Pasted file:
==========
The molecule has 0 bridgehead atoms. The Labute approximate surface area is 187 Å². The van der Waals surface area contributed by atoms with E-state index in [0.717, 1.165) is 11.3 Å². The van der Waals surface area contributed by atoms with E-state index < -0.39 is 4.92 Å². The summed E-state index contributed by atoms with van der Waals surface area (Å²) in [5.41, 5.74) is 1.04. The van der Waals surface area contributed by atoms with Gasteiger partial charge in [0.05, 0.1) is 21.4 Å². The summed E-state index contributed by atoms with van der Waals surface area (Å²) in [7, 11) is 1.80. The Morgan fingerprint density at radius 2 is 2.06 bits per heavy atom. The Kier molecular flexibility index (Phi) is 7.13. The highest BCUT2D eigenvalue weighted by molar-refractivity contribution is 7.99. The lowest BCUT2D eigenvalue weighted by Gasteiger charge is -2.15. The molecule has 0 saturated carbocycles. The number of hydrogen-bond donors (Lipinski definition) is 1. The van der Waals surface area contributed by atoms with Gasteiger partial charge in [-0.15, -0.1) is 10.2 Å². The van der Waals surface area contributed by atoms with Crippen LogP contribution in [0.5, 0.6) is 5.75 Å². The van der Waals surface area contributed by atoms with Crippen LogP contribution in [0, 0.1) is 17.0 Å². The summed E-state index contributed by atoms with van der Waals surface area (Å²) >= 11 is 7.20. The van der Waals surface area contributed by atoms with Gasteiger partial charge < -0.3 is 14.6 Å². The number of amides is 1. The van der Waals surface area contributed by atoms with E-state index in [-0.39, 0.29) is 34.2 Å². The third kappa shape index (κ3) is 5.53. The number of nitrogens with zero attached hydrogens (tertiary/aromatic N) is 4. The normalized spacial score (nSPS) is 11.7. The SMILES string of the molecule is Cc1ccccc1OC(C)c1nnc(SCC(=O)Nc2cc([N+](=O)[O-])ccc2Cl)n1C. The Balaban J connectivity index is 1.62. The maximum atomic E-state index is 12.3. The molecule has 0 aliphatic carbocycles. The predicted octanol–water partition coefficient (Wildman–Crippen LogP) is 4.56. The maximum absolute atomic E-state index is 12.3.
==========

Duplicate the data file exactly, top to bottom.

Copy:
The molecule has 0 bridgehead atoms. The Labute approximate surface area is 187 Å². The van der Waals surface area contributed by atoms with E-state index in [0.717, 1.165) is 11.3 Å². The van der Waals surface area contributed by atoms with E-state index < -0.39 is 4.92 Å². The summed E-state index contributed by atoms with van der Waals surface area (Å²) in [5.41, 5.74) is 1.04. The van der Waals surface area contributed by atoms with Gasteiger partial charge in [0.05, 0.1) is 21.4 Å². The summed E-state index contributed by atoms with van der Waals surface area (Å²) in [7, 11) is 1.80. The Morgan fingerprint density at radius 2 is 2.06 bits per heavy atom. The Kier molecular flexibility index (Phi) is 7.13. The highest BCUT2D eigenvalue weighted by molar-refractivity contribution is 7.99. The lowest BCUT2D eigenvalue weighted by Gasteiger charge is -2.15. The molecule has 0 saturated carbocycles. The number of hydrogen-bond donors (Lipinski definition) is 1. The van der Waals surface area contributed by atoms with Gasteiger partial charge in [-0.15, -0.1) is 10.2 Å². The van der Waals surface area contributed by atoms with Crippen LogP contribution in [0.5, 0.6) is 5.75 Å². The van der Waals surface area contributed by atoms with Crippen LogP contribution in [0, 0.1) is 17.0 Å². The summed E-state index contributed by atoms with van der Waals surface area (Å²) >= 11 is 7.20. The van der Waals surface area contributed by atoms with Gasteiger partial charge < -0.3 is 14.6 Å². The number of amides is 1. The van der Waals surface area contributed by atoms with E-state index in [-0.39, 0.29) is 34.2 Å². The third kappa shape index (κ3) is 5.53. The number of nitrogens with zero attached hydrogens (tertiary/aromatic N) is 4. The normalized spacial score (nSPS) is 11.7. The SMILES string of the molecule is Cc1ccccc1OC(C)c1nnc(SCC(=O)Nc2cc([N+](=O)[O-])ccc2Cl)n1C. The Balaban J connectivity index is 1.62. The maximum atomic E-state index is 12.3. The molecule has 0 aliphatic carbocycles. The predicted octanol–water partition coefficient (Wildman–Crippen LogP) is 4.56. The maximum absolute atomic E-state index is 12.3.